In order to set the calendar right, the Roman senate, in 153 BC, declared January 1 to be the beginning of the new year. But tampering continued until Julius Caesar, in 46 BC, established what has come to be known as the Julian Calendar. It again established January 1 as the new year. But in order to synchronize the calendar with the sun, Caesar had to let the previous year drag on for 445 days.

However, in AD 567 the Council of Tours abolished January first in favor of March as the start of a new year, varying the actual day to coincide with the Vernal Equinox. New Year celebrations lasted for several days. The first day of the new year was moved back to January 1 with the advent of the Gregorian Calendar by Pope Gregory XIII in 1582.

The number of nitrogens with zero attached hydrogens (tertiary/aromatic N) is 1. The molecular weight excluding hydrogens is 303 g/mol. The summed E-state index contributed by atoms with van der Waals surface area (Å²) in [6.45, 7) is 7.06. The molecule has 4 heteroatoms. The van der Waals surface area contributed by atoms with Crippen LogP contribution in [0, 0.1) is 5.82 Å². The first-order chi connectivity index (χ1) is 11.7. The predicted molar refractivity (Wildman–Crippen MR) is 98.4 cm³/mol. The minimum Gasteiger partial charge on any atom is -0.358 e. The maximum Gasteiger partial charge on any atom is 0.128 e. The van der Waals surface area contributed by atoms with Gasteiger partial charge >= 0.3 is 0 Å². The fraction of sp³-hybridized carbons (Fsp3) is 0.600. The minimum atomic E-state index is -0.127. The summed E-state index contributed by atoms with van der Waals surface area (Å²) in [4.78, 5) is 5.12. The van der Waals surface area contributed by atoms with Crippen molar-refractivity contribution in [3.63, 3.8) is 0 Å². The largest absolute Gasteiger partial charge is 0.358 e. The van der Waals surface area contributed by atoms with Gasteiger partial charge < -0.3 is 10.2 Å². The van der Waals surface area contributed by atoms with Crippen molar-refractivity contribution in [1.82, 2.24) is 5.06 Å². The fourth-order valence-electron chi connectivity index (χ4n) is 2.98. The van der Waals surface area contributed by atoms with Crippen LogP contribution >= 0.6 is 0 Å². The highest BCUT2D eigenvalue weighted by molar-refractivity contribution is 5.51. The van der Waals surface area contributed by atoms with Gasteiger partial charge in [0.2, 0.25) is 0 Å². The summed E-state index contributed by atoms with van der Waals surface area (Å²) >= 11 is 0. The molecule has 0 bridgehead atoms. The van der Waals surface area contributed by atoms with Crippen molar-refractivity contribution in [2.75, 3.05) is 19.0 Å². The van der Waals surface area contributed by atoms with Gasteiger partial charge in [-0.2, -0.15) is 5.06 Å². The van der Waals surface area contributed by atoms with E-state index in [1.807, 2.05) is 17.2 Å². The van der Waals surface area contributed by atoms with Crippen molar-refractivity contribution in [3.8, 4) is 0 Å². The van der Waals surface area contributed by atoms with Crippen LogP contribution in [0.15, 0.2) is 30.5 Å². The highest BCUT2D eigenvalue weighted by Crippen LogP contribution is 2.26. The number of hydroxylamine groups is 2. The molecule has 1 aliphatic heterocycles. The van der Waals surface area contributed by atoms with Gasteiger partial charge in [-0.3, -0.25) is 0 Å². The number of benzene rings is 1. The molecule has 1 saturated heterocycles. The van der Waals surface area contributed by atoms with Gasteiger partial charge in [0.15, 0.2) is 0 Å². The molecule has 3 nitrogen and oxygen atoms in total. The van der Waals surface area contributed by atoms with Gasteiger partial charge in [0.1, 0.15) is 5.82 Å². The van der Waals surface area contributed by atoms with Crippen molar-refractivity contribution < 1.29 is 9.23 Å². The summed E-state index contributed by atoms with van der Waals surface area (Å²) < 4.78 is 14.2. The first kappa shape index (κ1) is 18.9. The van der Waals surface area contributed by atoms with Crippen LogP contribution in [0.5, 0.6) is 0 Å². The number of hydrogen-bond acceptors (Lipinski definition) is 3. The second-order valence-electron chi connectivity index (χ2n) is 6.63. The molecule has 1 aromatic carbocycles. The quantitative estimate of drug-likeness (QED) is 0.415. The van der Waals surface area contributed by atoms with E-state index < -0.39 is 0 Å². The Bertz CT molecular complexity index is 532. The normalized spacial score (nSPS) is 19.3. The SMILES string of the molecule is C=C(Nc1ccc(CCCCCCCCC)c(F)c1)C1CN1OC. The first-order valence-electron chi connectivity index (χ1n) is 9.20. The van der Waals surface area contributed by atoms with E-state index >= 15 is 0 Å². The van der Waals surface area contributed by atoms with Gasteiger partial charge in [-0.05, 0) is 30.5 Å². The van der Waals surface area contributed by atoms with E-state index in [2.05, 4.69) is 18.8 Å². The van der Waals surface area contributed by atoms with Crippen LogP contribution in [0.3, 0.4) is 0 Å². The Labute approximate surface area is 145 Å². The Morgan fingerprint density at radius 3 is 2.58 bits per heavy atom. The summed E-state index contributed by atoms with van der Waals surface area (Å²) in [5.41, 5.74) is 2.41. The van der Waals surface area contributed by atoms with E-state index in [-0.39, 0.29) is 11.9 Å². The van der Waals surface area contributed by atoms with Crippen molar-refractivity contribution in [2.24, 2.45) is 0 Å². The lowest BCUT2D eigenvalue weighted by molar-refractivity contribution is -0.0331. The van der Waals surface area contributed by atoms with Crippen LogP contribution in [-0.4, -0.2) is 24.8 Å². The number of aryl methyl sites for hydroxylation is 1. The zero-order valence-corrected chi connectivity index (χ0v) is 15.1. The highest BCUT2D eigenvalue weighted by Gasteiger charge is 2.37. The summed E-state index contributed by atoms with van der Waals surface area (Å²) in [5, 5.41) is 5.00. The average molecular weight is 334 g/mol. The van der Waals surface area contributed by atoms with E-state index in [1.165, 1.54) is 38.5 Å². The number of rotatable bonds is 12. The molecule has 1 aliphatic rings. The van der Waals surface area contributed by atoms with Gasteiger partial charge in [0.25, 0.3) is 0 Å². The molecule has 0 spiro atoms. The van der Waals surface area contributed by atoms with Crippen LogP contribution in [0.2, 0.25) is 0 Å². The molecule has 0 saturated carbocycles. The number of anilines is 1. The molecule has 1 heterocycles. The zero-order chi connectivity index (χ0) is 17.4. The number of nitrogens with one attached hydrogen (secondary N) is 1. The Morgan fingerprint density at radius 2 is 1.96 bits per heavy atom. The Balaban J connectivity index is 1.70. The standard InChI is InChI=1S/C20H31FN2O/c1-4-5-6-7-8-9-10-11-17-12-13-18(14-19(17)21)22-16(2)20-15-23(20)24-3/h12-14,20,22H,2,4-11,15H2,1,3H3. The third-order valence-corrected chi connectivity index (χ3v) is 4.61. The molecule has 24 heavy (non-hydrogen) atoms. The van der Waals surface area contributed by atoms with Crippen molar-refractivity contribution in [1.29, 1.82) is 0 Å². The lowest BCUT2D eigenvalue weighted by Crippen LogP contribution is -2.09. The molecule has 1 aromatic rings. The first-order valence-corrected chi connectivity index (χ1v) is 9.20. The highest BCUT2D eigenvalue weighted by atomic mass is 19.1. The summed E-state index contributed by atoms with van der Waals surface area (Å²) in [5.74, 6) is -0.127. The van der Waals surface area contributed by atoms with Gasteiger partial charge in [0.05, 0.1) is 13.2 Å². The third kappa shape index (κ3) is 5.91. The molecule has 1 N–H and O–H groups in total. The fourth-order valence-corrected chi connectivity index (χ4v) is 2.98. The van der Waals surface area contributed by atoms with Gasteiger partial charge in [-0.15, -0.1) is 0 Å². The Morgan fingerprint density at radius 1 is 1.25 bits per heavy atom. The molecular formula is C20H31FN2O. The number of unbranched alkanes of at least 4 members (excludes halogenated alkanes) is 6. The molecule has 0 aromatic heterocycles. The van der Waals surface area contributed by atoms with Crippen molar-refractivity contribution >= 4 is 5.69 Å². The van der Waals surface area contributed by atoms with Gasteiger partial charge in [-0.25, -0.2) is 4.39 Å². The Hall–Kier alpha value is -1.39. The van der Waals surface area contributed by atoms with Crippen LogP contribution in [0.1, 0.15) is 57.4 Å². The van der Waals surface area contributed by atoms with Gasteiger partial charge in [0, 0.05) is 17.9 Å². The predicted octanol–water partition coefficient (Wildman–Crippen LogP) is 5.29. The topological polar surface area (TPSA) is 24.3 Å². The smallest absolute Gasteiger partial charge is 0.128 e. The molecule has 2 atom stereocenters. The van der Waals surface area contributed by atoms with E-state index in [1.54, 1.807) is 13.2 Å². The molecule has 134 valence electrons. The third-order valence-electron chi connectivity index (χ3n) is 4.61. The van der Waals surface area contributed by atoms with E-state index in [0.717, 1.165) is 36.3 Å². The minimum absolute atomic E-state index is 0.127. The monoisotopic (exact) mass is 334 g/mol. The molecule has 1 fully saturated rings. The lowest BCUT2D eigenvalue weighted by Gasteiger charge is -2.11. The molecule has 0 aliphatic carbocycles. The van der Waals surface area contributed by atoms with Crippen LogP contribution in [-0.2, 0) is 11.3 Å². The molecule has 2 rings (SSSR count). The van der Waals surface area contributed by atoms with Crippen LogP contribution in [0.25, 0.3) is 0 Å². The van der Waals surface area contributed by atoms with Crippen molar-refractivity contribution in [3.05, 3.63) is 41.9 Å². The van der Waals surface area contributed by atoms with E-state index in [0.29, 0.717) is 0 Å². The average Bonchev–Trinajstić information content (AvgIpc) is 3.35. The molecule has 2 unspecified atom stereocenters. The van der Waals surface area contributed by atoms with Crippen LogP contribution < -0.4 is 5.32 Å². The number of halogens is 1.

THE CHURCH'S VIEW OF NEW YEAR CELEBRATIONS
Although in the first centuries AD the Romans continued celebrating the new year, the early Catholic Church condemned the festivities as paganism. But as Christianity became more widespread, the early church began having its own religious observances concurrently with many of the pagan celebrations, and New Year's Day was no different. New Years is still observed as the Feast of Christ's Circumcision by some denominations.
During the Middle Ages, the Church remained opposed to celebrating New Years. January 1 has been celebrated as a holiday by Western nations for only about the past 400 years.

FOR LUCK IN THE NEW YEAR